7 JUN 2011
German officials are no closer to finding the source of the deadly E.coli outbreak that has killed 22 people, after admitting it might not be the bean sprouts that they blamed only 24 hours earlier.
By Harry Wallop
After incorrectly blaming Spanish cucumbers, German officials said on Sunday that the source was almost certainly a bean sprout farm in Lower Saxony, in northern Germany.
However, on Monday afternoon German officials admitted that 23 of the 40 samples being tested from the alleged source of the outbreak had proved negative, though it insisted that the suspect farm was still a possible source.
The owner of the sprout farm, in the village of Steddorf, near the small town of Bienenbüttel, 40 miles south of Hamburg, had said he was baffled at being implicated, saying his sprouts were grown with nothing more than water and seeds.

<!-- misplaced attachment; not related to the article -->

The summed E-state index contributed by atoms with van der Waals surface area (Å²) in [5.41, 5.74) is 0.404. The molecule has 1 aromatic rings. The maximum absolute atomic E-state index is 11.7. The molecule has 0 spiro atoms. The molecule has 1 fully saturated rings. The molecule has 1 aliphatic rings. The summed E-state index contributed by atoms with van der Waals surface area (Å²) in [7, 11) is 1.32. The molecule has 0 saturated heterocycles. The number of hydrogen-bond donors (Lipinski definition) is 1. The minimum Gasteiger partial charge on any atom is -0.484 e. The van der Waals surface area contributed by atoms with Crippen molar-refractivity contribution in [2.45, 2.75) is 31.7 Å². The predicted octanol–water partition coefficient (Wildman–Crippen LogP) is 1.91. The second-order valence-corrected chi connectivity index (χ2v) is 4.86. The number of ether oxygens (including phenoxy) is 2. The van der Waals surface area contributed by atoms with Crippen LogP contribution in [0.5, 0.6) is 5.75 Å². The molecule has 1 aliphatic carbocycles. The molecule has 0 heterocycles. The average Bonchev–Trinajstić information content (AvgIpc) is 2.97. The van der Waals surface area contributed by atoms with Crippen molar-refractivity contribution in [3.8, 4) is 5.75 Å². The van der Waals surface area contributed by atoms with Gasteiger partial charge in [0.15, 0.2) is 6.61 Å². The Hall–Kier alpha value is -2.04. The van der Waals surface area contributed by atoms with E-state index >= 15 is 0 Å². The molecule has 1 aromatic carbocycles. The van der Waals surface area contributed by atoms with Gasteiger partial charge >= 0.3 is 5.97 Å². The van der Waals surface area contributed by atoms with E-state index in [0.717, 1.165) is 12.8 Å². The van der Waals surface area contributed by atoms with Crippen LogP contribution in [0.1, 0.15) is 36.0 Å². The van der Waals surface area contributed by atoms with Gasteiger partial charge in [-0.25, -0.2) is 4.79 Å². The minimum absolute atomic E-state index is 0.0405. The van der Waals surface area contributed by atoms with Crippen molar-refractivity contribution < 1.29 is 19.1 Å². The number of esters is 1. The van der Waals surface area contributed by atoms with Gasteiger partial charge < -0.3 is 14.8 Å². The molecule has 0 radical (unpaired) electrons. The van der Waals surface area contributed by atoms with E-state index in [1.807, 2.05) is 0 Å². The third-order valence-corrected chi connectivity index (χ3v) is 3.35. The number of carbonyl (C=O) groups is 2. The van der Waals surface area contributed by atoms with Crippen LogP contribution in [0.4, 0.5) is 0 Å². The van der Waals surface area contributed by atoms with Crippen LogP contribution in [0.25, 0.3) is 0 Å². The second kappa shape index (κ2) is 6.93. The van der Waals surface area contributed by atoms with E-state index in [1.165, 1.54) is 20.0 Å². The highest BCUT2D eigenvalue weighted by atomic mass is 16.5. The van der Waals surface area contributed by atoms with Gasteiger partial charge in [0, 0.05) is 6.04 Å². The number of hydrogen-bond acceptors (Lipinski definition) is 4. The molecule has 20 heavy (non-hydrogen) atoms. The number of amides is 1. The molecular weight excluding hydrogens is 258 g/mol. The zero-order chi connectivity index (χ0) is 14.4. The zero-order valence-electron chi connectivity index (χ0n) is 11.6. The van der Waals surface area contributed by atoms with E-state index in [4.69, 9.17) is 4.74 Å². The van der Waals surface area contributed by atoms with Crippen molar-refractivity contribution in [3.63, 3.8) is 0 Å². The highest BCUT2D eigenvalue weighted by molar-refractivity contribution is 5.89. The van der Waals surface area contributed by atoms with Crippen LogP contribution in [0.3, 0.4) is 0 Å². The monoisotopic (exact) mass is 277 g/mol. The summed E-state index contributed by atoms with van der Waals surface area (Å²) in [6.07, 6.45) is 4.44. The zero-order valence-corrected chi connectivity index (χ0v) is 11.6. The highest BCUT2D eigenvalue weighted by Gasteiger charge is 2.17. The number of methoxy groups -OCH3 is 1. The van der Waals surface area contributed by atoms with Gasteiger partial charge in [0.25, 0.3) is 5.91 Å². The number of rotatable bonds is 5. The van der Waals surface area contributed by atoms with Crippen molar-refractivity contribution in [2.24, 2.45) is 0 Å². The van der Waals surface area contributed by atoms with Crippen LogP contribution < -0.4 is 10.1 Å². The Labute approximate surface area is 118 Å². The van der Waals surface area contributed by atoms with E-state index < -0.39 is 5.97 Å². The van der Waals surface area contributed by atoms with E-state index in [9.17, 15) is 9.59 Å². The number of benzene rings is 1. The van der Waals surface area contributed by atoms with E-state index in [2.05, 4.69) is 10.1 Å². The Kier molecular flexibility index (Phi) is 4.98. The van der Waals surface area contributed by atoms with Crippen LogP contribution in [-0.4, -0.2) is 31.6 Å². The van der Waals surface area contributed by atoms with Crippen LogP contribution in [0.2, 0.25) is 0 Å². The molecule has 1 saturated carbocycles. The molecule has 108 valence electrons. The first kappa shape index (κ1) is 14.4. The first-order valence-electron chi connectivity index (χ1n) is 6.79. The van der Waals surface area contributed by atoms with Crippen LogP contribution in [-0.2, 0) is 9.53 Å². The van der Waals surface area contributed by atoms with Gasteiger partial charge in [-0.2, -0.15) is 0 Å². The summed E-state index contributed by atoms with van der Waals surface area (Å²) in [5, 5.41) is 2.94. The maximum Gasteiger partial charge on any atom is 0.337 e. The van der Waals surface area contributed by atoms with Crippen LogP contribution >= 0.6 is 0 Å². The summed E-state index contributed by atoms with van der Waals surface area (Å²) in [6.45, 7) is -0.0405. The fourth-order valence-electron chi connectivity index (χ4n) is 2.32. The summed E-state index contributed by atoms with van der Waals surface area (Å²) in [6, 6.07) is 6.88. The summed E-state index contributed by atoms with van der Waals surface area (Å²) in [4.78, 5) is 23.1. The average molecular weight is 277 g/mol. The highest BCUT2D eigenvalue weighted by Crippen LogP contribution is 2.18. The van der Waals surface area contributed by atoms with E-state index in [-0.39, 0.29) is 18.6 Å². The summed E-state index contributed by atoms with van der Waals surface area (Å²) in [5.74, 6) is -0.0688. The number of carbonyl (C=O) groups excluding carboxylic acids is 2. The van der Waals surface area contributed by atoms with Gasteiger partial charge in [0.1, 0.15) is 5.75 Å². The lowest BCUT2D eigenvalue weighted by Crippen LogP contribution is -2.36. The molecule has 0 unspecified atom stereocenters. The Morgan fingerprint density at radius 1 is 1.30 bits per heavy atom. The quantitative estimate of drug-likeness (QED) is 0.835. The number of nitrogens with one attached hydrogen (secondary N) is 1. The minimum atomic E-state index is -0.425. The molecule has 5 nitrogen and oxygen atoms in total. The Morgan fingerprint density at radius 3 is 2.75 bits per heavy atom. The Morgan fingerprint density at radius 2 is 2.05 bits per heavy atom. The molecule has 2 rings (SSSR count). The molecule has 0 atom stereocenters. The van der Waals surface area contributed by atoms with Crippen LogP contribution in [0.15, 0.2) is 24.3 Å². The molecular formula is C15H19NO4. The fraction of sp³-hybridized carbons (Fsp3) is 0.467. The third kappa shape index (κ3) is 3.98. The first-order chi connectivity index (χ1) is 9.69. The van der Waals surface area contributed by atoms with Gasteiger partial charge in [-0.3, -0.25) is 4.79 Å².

The confusion and slow response from German officials is coming under increasing scrutiny around Europe as doctors battle to contain what has already become the worst E.coli outbreak in living memory, surpassing the 17 killed in Japan from E.coli-infected bean sprouts in 1996.
More than 2,200 have fallen ill, with 22 fatalities recorded. The Health Protection Agency in Britain said on Monday night there had been no further cases in this country since Friday last week, leaving the total number of people seriously ill at 11, all of whom have travelled to Germany.
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